Tuesday, July 14, 2009

City Council Work Session on Infill ToolKit - My View

Note: I received the following from Nicole Oliver of the Planning Office after publication of my blog entry below: "I confirmed that the next meeting on the Toolkit is not a public hearing, but another work session on the ordinance. Folks certainly may comment during the evening during the comment period or submit comments in writing."

As I described in my last blog entry Council Work Session on the Infill TookKit – Keep Informed (Click here to read that entry), the City Council not only had an afternoon work session on the ToolKit but extended the discussion into the regular evening business meeting. There was no public input as the council was only to give direction to staff prior to a further hearing [see above note] on the ToolKit (which, by the way, the council scheduled for July 27th – mark that on your calendar now). Materials from the staff should be available around the 23rd of July on the City Council web pages.

The two major areas of discussion and conflict were the applicability paragraph and the portion of the ToolKit which deals with townhome height limits. With respect to the height limits, I think there are some valid points about keeping the limit to 25 feet in some areas, however, limiting the height may also unnecessarily constrain their placement in areas such as urban villages. The major bone of contention for the afternoon and the evening was that of the wording of the applicability paragraph with respect to inclusion of the ToolKit items in areas zoned single family.

The image at left (Click to see larger version) shows two versions of the applicability paragraph or “the where” over which the neighborhoods were to have full control. (Remember that from the two Planning Academies?) The original version, which was the object of citizen wrath, is at the bottom. A revised version is at the top. Essentially, the revised version strips away the ability to apply the housing forms in single family areas by using a Type VI legislative process. The revision also simplifies the language of the entire original paragraph in which had been inserted such lines as “only as a legislative rezone, with all the notice requirements, hearings, and safeguards afforded by a Type VI legislative process.” and “Additionally, required pre-application neighborhood meetings shall occur prior to docketing for Comprehensive Plan Amendments.” Most saw these earlier “explanatory” lines as attempts to mollify the public who, by dint of not having just fell off the turnip truck, saw through the fluff. The more you attempt to explain away the noxious qualities of a subject, the more that subject is seen as being what it is – noxious.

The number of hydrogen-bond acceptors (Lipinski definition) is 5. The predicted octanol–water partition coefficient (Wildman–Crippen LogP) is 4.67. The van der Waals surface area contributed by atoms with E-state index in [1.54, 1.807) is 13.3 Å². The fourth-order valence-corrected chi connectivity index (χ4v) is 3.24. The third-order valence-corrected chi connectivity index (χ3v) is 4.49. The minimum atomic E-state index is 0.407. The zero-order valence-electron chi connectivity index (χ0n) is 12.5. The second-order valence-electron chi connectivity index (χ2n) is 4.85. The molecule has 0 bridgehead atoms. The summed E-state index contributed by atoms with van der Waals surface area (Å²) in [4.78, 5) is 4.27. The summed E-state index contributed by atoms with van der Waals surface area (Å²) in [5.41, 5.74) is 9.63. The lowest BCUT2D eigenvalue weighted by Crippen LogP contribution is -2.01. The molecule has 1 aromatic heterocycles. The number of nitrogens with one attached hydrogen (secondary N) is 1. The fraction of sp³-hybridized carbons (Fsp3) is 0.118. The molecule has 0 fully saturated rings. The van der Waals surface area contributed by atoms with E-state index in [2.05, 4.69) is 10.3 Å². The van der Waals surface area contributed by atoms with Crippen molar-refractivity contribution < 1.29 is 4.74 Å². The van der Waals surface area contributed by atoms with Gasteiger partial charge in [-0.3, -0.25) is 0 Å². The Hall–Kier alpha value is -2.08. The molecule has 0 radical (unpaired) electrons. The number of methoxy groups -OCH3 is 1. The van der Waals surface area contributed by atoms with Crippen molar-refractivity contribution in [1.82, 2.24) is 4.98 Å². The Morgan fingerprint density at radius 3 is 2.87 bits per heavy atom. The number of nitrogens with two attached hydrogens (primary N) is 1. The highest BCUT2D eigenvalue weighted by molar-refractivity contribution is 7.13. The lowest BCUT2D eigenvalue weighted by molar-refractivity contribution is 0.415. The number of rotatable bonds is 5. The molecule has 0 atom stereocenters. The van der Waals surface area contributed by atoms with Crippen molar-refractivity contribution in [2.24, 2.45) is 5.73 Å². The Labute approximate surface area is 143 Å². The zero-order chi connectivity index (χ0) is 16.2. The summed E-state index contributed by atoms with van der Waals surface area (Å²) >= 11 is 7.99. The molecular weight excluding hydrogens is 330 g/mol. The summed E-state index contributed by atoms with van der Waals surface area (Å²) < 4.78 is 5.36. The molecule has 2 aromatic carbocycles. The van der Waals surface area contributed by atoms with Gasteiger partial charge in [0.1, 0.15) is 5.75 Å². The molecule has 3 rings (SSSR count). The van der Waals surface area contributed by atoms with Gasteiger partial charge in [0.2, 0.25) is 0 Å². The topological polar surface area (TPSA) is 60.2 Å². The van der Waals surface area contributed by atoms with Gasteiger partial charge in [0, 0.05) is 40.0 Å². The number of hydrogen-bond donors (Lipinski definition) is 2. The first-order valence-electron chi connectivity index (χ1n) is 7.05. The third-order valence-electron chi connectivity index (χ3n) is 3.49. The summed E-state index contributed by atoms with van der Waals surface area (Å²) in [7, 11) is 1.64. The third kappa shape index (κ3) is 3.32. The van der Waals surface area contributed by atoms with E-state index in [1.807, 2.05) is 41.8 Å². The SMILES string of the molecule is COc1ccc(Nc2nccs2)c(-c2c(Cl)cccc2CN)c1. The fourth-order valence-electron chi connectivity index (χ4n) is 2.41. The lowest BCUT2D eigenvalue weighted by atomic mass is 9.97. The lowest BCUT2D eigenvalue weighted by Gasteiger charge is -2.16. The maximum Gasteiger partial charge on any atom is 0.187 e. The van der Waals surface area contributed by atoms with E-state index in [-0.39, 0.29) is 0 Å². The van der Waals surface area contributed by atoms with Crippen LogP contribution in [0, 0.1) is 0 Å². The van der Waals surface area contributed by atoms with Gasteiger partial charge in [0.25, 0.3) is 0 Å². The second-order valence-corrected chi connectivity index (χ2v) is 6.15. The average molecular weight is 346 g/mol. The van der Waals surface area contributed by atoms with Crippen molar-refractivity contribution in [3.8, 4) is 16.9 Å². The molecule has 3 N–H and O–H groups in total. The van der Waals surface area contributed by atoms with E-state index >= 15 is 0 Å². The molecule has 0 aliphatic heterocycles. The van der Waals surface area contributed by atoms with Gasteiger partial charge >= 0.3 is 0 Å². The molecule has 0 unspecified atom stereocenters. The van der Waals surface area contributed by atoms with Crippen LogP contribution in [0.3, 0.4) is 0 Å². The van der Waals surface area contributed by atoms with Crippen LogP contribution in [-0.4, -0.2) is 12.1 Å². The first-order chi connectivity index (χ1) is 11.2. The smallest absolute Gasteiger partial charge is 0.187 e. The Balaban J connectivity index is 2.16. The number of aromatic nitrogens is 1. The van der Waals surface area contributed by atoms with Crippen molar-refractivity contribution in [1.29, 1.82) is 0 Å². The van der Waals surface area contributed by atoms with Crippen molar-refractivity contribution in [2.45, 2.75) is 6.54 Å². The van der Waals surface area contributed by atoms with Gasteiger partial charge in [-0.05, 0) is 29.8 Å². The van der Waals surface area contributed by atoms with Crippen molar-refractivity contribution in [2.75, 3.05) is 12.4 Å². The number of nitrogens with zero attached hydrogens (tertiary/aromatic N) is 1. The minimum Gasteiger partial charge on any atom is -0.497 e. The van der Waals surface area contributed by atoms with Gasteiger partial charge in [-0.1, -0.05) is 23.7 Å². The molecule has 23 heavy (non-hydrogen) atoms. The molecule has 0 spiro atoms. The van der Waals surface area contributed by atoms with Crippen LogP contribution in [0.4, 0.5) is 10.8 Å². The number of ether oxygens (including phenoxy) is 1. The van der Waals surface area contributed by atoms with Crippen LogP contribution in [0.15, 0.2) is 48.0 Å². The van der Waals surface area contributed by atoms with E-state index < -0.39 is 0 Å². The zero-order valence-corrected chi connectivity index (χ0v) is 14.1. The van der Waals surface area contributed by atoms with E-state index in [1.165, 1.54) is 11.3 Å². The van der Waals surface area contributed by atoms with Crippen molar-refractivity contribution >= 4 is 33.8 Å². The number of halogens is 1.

Also of note is the brevity of the revised version – a cousin to the rule of parsimony* attributed to the Earl of Occam (13th century). In this case, the simplest approach, during the annual review in each neighborhood, will suffice as a means to apply the ToolKit to a single family area. The original version, due to its length and qualifiers, becomes a legalistic and convoluted gloubi-boulga through which one plows at one’s peril. The new version also provides a modicum of predictability in that the uses of the ToolKit items would have to be part of a neighborhood rezone which can only take place once a year and apply to an entire numbered area. Otherwise, a Type VI process can be kicked off at any time and by anyone who can convince the Director of Planning, the Planning Commission or the City Council to do so (Can you guess the path of least resistance?). This is neither predictable nor desirable.

Of the six at the work session and subsequent meeting, Gene Knutson, Terry Bornemann and Louise Bjornson support the revised version which is intended to move the process along and allow the housing types to be placed initially in multi-family areas so that citizens can see and judge for themselves. There is no barrier to lifting or changing the applicability in the future at a time when the housing types have proved themselves. Barbara Ryan, Jack Weiss and Stan Snapp continue to support the old version with the Type VI process and its unpredictability, i.e., zoning by crap shoot. Jack Weiss attempted to suggest that neighborhood associations were beating down his door so that they could apply these housing types to their neighborhoods. He could only cite 3-4 of the 24 Bellingham neighborhoods as being so very pressed. Hardly a groundswell. Barry Buchanan was absent, however, in an email to me, he voiced support of the revised version. The sky is not falling, the sword of Damocles is not about to plunge, and the Eighth Plague (invasion of locusts) in the form of newcomers has been stopped by the economy. Time to chill.

But come to the hearing and testify.

*Entia non sunt multiplicanda praeter necessitatem or "Entities should not be multiplied unnecessarily."

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